Thousands of sick veterans trace their illness to the burn pits, which the military as well as their contractors KBR and Halliburton used — instead of closed incinerators — to process garbage on US bases in Afghanistan and Iraq. Acres wide and hundreds of feet deep, the open furnaces burned day and night, morphing solid human waste, body parts, blood specimens, plastic water bottles, Styrofoam plates, Humvees, computers and more into black fumes and ash that covered the sky and ground. In the earliest grades, young children learn that solids and liquids when heated at high temperatures becomes gases, and that there are certain things we do not burn in the open air because they become poison gases, which can make us sick or dead.
The torments endured by Captain LeRoy Torres, a Texas state trooper and Army Reservist, are alarming but not uncommon. Stationed at Balad Air Base, the biggest base with the baddest pit, LeRoy immediately felt sick, but the “black goop” that he and the soldiers around him were hacking up was just a sign of “Iraq Crud,” caused by a passing irritation to desert air, commanders said. But back home, LeRoy coughed and wheezed constantly and unable to work or walk more than a few feet, he went from doctor to doctor, from local facilities to the VA War Disease Center in DC. Respiratory infection, mild asthma maybe, the doctors said, as their CT scans and spirometry showed no pathology and they were unaware of war-zone associated lung disease. Finally, a lung biopsy diagnosed constrictive bronchiolitis, a debilitating and often degenerative lung disease associated with inhaling industrial chemicals. Today, LeRoy has spleen cysts and a brain lesion, suffers excruciating headaches and is bed-bound most days. A registry that his wife, Rosie, founded to document and help the many troops suffering profound illness they trace to the burn pits now has thousands of names, though sadly some on the list have died, a couple from cancer.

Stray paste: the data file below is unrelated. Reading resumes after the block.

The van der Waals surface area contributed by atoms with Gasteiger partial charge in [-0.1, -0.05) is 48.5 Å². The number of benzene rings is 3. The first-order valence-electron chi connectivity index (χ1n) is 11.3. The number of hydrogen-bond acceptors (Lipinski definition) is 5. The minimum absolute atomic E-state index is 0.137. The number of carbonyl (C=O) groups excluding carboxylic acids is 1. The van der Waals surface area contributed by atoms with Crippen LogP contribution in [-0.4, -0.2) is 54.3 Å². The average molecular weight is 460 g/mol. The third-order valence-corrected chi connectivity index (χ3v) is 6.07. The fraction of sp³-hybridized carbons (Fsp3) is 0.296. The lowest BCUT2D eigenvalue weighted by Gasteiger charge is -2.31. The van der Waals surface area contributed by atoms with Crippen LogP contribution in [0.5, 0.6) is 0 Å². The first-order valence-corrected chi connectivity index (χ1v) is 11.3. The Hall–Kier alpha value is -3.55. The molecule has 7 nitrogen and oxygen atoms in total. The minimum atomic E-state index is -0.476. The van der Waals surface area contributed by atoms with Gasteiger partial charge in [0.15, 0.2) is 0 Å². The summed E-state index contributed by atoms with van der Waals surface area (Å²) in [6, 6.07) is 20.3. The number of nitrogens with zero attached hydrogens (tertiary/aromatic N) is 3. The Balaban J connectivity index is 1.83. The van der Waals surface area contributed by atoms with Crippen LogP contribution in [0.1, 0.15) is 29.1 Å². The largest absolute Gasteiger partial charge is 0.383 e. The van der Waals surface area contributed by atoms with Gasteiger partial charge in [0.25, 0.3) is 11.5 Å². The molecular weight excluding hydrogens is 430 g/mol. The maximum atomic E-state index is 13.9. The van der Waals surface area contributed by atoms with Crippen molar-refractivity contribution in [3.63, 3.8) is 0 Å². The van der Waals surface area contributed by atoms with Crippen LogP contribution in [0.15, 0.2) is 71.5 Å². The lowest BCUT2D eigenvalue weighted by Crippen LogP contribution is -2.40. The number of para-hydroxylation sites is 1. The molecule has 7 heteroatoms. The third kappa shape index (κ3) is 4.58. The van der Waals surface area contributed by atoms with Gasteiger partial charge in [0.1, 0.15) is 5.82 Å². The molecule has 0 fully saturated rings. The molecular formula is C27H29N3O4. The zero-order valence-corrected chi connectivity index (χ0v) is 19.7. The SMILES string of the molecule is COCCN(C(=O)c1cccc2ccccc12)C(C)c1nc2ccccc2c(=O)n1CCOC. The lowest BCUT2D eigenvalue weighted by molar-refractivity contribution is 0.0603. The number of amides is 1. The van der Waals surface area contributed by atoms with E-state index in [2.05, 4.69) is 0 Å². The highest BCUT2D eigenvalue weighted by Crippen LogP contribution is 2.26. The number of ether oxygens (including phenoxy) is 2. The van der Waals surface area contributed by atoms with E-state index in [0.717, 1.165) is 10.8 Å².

As early as 2006, Lt. Col. Darrin Curtis, a bioenvironmental flight commander at Balad, warned of “an acute health hazard” of exposure to toxins and “chronic” health hazards from the smoke of the base pit. In 2007 Army and Air Force health teams found dioxin at 51 times the EPA’s acceptable levels and cancer risk from exposure to dioxins at eight times acceptable levels for people at the base for more than a year. They also found particulate matter at 50 times the acceptable levels — a high toxicity associated with premature death and serious disease of most every organ according to Dr. Anthony Szema, an allergist and pulmonologist at Stony Brook University School of Medicine and pioneer in the field of post-deployment lung disease. “It’s clear that the burn pits spewed health-threatening toxins into the air,” Dr. Szema said. “Burning plastic, styrofoam, and jet fuel, widely used as a pit fire accelerant, yields known carcinogens. Burning medical waste and body parts and solid waste in the open air can disperse dangerous microbes. And burning computers and other electronics yields metal particulate matter, from aluminum to lead to titanium.” Dr. Szema and his colleagues, who are studying biopsied lung tissue of post-deployment pulmonary patients, have identified what they’re calling “titanium lung.” In the condition, lung tissue is riddled with titanium in a form (bound to iron in a fixed ratio not found in nature) thought to be from toxic exposures such as those pluming from burn pits.